The Open Knowledge Foundation has announced its second annual Open Knowledge conference, at the London School of Economics on March 15, 2008. The OKF is a wonderful institution, bringing together people from many disciplines to work out the politics, ethics, and the nitty gritty practicalities of knowledge sharing and collaboration.
'Open Knowledge' is material that others are free to access, reuse or
re-distribute and may be anything from sonnets to statistics, genes to
geodata. In recent years we've seen the growth of successful open
knowledge projects – from peer reviewed journals to community edited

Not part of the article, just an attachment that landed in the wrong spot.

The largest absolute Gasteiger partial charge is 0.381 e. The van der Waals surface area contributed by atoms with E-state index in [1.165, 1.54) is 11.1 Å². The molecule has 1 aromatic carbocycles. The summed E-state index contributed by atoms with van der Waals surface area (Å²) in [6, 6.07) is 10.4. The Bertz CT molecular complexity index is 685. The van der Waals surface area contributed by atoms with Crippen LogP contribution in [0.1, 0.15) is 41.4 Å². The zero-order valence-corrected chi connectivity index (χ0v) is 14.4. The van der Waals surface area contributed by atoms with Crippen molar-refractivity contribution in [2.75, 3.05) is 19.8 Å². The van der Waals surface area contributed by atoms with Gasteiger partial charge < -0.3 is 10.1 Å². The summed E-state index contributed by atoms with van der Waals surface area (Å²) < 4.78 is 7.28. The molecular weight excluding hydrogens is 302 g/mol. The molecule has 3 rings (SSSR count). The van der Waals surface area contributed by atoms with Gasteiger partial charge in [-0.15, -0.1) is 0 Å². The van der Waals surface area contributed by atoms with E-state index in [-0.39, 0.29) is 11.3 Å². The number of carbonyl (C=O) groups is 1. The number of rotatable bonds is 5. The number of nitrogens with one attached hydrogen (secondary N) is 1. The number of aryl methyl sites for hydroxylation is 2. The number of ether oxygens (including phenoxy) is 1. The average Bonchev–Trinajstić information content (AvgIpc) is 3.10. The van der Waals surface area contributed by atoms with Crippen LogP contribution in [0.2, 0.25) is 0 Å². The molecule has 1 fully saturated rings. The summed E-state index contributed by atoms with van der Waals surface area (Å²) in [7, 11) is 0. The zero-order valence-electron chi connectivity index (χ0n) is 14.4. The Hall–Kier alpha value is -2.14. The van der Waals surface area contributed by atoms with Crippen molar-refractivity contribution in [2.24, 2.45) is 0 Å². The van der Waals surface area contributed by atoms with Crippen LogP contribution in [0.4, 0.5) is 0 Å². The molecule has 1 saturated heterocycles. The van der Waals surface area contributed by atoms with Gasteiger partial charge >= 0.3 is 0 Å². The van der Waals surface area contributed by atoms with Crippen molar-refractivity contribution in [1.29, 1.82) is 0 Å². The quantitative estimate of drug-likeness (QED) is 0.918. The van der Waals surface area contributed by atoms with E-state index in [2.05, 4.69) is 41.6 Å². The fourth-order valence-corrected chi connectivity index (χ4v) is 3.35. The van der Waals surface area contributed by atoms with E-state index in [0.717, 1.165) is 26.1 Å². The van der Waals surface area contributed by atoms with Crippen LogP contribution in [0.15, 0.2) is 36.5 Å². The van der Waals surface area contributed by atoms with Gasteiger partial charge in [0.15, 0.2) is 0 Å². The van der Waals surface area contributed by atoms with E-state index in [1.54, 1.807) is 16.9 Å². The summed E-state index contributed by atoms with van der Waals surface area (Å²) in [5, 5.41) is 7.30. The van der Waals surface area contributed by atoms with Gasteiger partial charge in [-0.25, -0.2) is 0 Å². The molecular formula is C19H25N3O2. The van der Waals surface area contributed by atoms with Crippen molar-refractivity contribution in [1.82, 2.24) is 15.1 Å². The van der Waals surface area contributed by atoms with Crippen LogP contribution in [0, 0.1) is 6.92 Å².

encyclopaedias – but what impact can open licensing have in education,
research and commerce? Is sharing the key to scaling? What kinds of
business models are available to open knowledge distributors and how is
open knowledge applied in different institutional and professional contexts?
There now exists a vast amount of open content and data but what kinds
of tools are available to analyse and represent this wealth of material?
How can we sort, search, store it to maximise its visibility and
We've also witnessed the rise of web-based services — from social
networking sites to online spreadsheet packages. While we have
definitions for open software and open knowledge, what is an open
service and what kinds of new services can be built using open knowledge?